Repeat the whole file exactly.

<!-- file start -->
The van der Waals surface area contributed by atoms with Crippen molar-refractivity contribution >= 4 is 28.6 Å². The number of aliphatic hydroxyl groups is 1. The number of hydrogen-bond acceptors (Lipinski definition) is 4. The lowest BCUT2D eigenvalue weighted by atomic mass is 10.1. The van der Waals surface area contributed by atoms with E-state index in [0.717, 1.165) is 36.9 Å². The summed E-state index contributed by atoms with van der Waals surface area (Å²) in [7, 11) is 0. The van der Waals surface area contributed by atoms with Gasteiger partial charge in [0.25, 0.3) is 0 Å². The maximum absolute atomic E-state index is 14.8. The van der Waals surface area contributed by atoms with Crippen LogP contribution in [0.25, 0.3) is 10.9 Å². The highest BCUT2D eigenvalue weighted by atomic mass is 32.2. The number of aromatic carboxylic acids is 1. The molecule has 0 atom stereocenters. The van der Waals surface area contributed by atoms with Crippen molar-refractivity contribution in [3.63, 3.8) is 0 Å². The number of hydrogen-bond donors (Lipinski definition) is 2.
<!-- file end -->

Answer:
The van der Waals surface area contributed by atoms with Crippen molar-refractivity contribution >= 4 is 28.6 Å². The number of aliphatic hydroxyl groups is 1. The number of hydrogen-bond acceptors (Lipinski definition) is 4. The lowest BCUT2D eigenvalue weighted by atomic mass is 10.1. The van der Waals surface area contributed by atoms with E-state index in [0.717, 1.165) is 36.9 Å². The summed E-state index contributed by atoms with van der Waals surface area (Å²) in [7, 11) is 0. The van der Waals surface area contributed by atoms with Gasteiger partial charge in [0.25, 0.3) is 0 Å². The maximum absolute atomic E-state index is 14.8. The van der Waals surface area contributed by atoms with Crippen LogP contribution in [0.25, 0.3) is 10.9 Å². The highest BCUT2D eigenvalue weighted by atomic mass is 32.2. The number of aromatic carboxylic acids is 1. The molecule has 0 atom stereocenters. The van der Waals surface area contributed by atoms with Crippen molar-refractivity contribution in [3.63, 3.8) is 0 Å². The number of hydrogen-bond donors (Lipinski definition) is 2.